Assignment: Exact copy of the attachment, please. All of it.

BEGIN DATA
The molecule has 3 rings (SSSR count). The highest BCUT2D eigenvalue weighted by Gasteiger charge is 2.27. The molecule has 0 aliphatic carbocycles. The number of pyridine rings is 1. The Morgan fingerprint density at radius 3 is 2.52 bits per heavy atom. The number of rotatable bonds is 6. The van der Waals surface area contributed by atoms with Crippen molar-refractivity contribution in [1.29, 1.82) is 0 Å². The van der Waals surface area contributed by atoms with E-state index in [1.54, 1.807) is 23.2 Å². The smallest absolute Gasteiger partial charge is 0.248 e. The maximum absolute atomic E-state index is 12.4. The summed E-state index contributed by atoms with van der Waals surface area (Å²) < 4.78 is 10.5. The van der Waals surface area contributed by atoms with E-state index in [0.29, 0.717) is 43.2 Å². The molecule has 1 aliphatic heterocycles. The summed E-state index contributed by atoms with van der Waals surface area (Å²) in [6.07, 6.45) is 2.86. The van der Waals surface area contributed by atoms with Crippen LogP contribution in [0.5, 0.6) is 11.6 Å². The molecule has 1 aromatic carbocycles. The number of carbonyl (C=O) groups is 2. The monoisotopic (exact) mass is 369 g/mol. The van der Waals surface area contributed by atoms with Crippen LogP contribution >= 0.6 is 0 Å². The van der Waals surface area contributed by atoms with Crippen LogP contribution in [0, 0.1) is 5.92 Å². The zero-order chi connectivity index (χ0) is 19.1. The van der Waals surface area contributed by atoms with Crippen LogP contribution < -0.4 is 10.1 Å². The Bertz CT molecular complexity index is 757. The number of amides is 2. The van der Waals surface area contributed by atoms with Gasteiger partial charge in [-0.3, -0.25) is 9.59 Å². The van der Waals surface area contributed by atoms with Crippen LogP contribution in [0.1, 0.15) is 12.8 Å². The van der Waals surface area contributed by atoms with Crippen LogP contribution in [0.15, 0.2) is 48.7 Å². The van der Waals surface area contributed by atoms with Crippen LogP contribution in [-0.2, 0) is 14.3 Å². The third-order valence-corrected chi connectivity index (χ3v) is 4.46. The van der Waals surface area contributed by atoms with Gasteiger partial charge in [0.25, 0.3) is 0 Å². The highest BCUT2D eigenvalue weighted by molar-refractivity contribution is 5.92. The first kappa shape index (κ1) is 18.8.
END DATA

The molecule has 3 rings (SSSR count). The highest BCUT2D eigenvalue weighted by Gasteiger charge is 2.27. The molecule has 0 aliphatic carbocycles. The number of pyridine rings is 1. The Morgan fingerprint density at radius 3 is 2.52 bits per heavy atom. The number of rotatable bonds is 6. The van der Waals surface area contributed by atoms with Crippen molar-refractivity contribution in [1.29, 1.82) is 0 Å². The van der Waals surface area contributed by atoms with E-state index in [1.54, 1.807) is 23.2 Å². The smallest absolute Gasteiger partial charge is 0.248 e. The maximum absolute atomic E-state index is 12.4. The summed E-state index contributed by atoms with van der Waals surface area (Å²) < 4.78 is 10.5. The van der Waals surface area contributed by atoms with E-state index in [0.29, 0.717) is 43.2 Å². The molecule has 1 aliphatic heterocycles. The summed E-state index contributed by atoms with van der Waals surface area (Å²) in [6.07, 6.45) is 2.86. The van der Waals surface area contributed by atoms with Crippen LogP contribution in [0.5, 0.6) is 11.6 Å². The molecule has 1 aromatic carbocycles. The number of carbonyl (C=O) groups is 2. The monoisotopic (exact) mass is 369 g/mol. The van der Waals surface area contributed by atoms with Crippen LogP contribution >= 0.6 is 0 Å². The van der Waals surface area contributed by atoms with Crippen LogP contribution in [0, 0.1) is 5.92 Å². The zero-order chi connectivity index (χ0) is 19.1. The van der Waals surface area contributed by atoms with Crippen LogP contribution < -0.4 is 10.1 Å². The Bertz CT molecular complexity index is 757. The number of amides is 2. The van der Waals surface area contributed by atoms with Gasteiger partial charge in [-0.3, -0.25) is 9.59 Å². The van der Waals surface area contributed by atoms with Crippen LogP contribution in [0.1, 0.15) is 12.8 Å². The van der Waals surface area contributed by atoms with Crippen LogP contribution in [0.15, 0.2) is 48.7 Å². The van der Waals surface area contributed by atoms with Crippen LogP contribution in [-0.2, 0) is 14.3 Å². The third-order valence-corrected chi connectivity index (χ3v) is 4.46. The van der Waals surface area contributed by atoms with Gasteiger partial charge in [0.25, 0.3) is 0 Å². The highest BCUT2D eigenvalue weighted by molar-refractivity contribution is 5.92. The first kappa shape index (κ1) is 18.8.